HandySwipe portable magnetic card reader using PIC16F688

magnetic card reader
The HandySwipe provides a portable magnetic card reader interface and display. It collects card data from a “Type 2″ card reader (shown here), and displays the data on a small character LCD screen. Type 2 stripes are by far the most common in use, such as on credit cards and drivers’ licenses. The device can store up to 50 cards, runs on four AA’s, and has a serial connection to download its memory to your computer in CSV format. It can also download data in a raw bistream format compatable with StripeSnoop, so you can take advantage of StripeSnoop’s powerful parsing and analysis features (LRC error checking, backwards swipes, card type/contents/issuers/etc.)
magnetic card reader

Update (6/6/06): Note, I put this page together to share my beginner electronics experience with the public. I DON’T and am NOT going to sell this as a product. Sorry. If you want to buy a portable reader, check out Mag-Stripe.com. – n.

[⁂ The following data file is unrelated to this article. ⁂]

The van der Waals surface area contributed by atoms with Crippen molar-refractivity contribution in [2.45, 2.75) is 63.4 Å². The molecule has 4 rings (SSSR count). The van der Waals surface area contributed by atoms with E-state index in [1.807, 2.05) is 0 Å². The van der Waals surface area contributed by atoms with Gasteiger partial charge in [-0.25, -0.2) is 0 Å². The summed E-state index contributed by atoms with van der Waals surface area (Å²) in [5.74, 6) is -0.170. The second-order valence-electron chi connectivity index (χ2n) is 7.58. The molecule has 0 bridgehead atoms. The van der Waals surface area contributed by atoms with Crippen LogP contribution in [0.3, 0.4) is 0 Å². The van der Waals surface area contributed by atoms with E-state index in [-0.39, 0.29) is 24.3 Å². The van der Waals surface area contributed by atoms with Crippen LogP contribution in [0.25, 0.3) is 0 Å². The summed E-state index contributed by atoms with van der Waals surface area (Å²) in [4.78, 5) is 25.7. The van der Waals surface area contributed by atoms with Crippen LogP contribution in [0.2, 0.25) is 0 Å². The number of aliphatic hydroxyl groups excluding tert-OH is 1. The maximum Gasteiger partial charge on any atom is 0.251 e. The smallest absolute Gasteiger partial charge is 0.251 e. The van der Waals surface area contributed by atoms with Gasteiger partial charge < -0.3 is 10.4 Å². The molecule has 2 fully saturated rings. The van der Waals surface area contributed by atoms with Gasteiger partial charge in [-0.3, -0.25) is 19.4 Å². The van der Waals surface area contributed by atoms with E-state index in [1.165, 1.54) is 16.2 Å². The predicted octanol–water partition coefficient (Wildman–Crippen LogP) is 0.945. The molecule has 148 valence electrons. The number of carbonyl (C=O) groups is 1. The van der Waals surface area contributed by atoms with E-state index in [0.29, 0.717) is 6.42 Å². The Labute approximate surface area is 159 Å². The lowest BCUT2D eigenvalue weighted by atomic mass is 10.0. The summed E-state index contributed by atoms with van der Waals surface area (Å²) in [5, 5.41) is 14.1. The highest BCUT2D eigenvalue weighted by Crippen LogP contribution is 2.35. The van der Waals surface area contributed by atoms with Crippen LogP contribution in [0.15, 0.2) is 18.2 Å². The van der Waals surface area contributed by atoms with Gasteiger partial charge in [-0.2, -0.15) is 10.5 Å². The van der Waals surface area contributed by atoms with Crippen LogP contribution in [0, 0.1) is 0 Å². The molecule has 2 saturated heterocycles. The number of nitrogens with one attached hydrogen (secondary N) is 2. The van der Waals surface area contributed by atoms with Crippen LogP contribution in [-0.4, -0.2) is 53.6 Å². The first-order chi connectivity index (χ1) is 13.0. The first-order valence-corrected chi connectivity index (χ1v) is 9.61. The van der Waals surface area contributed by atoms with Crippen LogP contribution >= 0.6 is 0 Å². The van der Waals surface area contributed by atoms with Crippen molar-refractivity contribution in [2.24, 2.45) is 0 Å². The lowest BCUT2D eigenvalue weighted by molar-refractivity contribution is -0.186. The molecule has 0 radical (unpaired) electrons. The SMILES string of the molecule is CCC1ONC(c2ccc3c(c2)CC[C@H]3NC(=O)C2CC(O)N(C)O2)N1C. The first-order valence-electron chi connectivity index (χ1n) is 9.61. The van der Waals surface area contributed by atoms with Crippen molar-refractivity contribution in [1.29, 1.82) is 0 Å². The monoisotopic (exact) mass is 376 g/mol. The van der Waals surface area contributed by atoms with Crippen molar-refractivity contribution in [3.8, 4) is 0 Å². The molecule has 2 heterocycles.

Update (12/09): The C code (for CSS compiler) is here. – n.
I had two real goals in making this project:
  • Play with the MagTek reader
  • Try out an efficient LCD interface for use with a PIC microprocessor

I got my reader for less than five bucks from All Electronics. All the parts combined are under $20.

Here’s a shot of the completed project:


For programming, I use the MCP-USB from Olimex. I got it from SparkFun, and I highly recommend their getting started document. It’s fully compatible with MPLAB, and I’ve never had problems with it. I cut a hole so I could just leave my programmer right in the its original box.


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